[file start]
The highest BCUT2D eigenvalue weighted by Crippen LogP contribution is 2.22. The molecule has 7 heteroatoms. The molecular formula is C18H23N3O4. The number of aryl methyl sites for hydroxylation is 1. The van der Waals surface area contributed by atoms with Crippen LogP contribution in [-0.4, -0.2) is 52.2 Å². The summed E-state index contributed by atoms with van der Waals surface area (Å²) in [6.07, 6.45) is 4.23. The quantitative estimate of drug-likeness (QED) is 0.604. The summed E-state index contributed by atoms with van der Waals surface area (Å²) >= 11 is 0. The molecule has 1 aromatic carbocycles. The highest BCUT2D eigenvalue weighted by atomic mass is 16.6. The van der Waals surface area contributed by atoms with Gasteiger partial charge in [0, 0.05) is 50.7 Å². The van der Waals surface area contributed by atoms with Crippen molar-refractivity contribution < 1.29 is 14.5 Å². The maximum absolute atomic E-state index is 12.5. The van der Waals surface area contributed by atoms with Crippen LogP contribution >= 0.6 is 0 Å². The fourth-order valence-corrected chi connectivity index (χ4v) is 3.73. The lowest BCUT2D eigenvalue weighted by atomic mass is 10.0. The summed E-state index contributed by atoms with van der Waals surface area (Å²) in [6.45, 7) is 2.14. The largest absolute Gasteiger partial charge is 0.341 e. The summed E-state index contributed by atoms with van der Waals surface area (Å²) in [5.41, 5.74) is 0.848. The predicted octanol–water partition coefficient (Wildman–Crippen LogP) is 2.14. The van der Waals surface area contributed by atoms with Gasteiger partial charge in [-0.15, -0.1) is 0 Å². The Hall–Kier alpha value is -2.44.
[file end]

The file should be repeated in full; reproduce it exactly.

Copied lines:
The highest BCUT2D eigenvalue weighted by Crippen LogP contribution is 2.22. The molecule has 7 heteroatoms. The molecular formula is C18H23N3O4. The number of aryl methyl sites for hydroxylation is 1. The van der Waals surface area contributed by atoms with Crippen LogP contribution in [-0.4, -0.2) is 52.2 Å². The summed E-state index contributed by atoms with van der Waals surface area (Å²) in [6.07, 6.45) is 4.23. The quantitative estimate of drug-likeness (QED) is 0.604. The summed E-state index contributed by atoms with van der Waals surface area (Å²) >= 11 is 0. The molecule has 1 aromatic carbocycles. The highest BCUT2D eigenvalue weighted by atomic mass is 16.6. The van der Waals surface area contributed by atoms with Gasteiger partial charge in [0, 0.05) is 50.7 Å². The van der Waals surface area contributed by atoms with Crippen molar-refractivity contribution < 1.29 is 14.5 Å². The maximum absolute atomic E-state index is 12.5. The van der Waals surface area contributed by atoms with Crippen LogP contribution >= 0.6 is 0 Å². The fourth-order valence-corrected chi connectivity index (χ4v) is 3.73. The lowest BCUT2D eigenvalue weighted by atomic mass is 10.0. The summed E-state index contributed by atoms with van der Waals surface area (Å²) in [6.45, 7) is 2.14. The largest absolute Gasteiger partial charge is 0.341 e. The summed E-state index contributed by atoms with van der Waals surface area (Å²) in [5.41, 5.74) is 0.848. The predicted octanol–water partition coefficient (Wildman–Crippen LogP) is 2.14. The van der Waals surface area contributed by atoms with Gasteiger partial charge in [-0.15, -0.1) is 0 Å². The Hall–Kier alpha value is -2.44.